Yet many of my customers don’t take comfort into consideration when picking out a vehicle. Some don’t think they can afford comfort. Others believe they have to choose between enjoying the drive and getting better gas mileage.

You may not be able to ride in luxury, but you can ride in comfort, thanks to these common features on today’s vehicles.

Fewer Bumps in the Road

One of the most important systems for car comfort is your automobile’s suspension. Technology in this area has evolved so all but the harshest bumps are barely felt in the cabin.

Magnetic ride control uses a special fluid and electromagnets to adjust to road conditions faster than traditional shock absorbers and provide a smooth ride. An onboard computer monitors road conditions and driver movements controlling the amount of current and fluid needed to keep the suspension at optimal smoothness. Variable damping is a similar technology to magnetic ride control but a little less complex. Air suspensions are primarily used in SUVs and consist of rubber bladders filled with air.

Shade Without Trees

The most uncomfortable I get in a car is when I enter after it’s been baking in the summer sun all day. Even with the best cooling system, it can take several minutes before the car sheds it desert ecosystem. To combat this, many automakers now outfit vehicles with reflective windshields that block out more of the sun’s heat than standard glass.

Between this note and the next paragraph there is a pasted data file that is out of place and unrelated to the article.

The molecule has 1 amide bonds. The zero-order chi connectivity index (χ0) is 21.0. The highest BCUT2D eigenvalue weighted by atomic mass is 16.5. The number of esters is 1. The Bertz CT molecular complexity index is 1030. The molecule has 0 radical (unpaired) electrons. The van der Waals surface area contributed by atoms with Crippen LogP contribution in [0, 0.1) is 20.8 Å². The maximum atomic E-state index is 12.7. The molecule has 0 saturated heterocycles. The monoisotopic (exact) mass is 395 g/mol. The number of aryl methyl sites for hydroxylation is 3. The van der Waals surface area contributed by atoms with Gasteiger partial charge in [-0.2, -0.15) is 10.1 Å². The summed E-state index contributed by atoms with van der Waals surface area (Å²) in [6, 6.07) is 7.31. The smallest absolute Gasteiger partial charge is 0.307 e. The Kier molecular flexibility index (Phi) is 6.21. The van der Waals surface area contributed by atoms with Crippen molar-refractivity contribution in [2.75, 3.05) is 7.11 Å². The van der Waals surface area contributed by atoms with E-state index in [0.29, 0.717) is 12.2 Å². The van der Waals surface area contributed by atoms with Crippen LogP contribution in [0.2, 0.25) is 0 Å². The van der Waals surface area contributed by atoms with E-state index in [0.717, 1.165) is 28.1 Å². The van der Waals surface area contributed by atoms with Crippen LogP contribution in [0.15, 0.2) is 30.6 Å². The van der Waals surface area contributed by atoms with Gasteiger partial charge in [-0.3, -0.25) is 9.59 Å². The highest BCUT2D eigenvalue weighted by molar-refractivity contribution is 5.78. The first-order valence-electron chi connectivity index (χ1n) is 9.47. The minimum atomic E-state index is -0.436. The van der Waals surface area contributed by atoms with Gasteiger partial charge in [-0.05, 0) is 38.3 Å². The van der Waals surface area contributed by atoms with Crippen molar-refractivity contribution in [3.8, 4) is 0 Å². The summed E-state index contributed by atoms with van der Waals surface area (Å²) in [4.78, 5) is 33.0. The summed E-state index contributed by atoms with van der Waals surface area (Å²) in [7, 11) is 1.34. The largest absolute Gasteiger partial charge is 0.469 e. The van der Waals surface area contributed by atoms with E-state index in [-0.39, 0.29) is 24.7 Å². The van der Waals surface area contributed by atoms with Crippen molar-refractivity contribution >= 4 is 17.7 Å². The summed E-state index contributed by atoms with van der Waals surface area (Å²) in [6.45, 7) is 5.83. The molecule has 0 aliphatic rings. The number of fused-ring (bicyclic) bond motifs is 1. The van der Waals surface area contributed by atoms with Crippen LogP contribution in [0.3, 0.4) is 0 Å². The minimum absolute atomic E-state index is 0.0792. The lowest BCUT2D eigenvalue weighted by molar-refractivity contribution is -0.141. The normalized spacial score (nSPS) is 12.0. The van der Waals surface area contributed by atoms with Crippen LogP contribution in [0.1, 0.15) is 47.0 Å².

Turn Down the Lights

Bright lights are an irritant, especially to those with light-sensitive eyes. That’s why many cars now come equipped with ambient lighting. This is basically lighting that has no visible source; it’s just there, spread out over an area not focused on one point or direction. This eliminates having your eyes assaulted by a bulb positioned right in your face. It also helps to illuminate certain areas just enough to see, such as cup holders and instrument panels.

Less Multi-Tasking

Driving requires a lot of focus. That’s why we discourage driving while eating or talking on the phone–and absolutely no texting and driving. Yet sometimes driving itself requires multi-tasking.

For example, how often when you’re driving in the rain do you have to adjust the wipers: it downpours for a few minutes, sprinkles for a few more, then come comes down steady for awhile. Many of today’s models have fixed this problem. Rain-sensing wipers spring into action the instant they detect moisture on your windscreen, then adjust their speed based on how much precipitation is falling.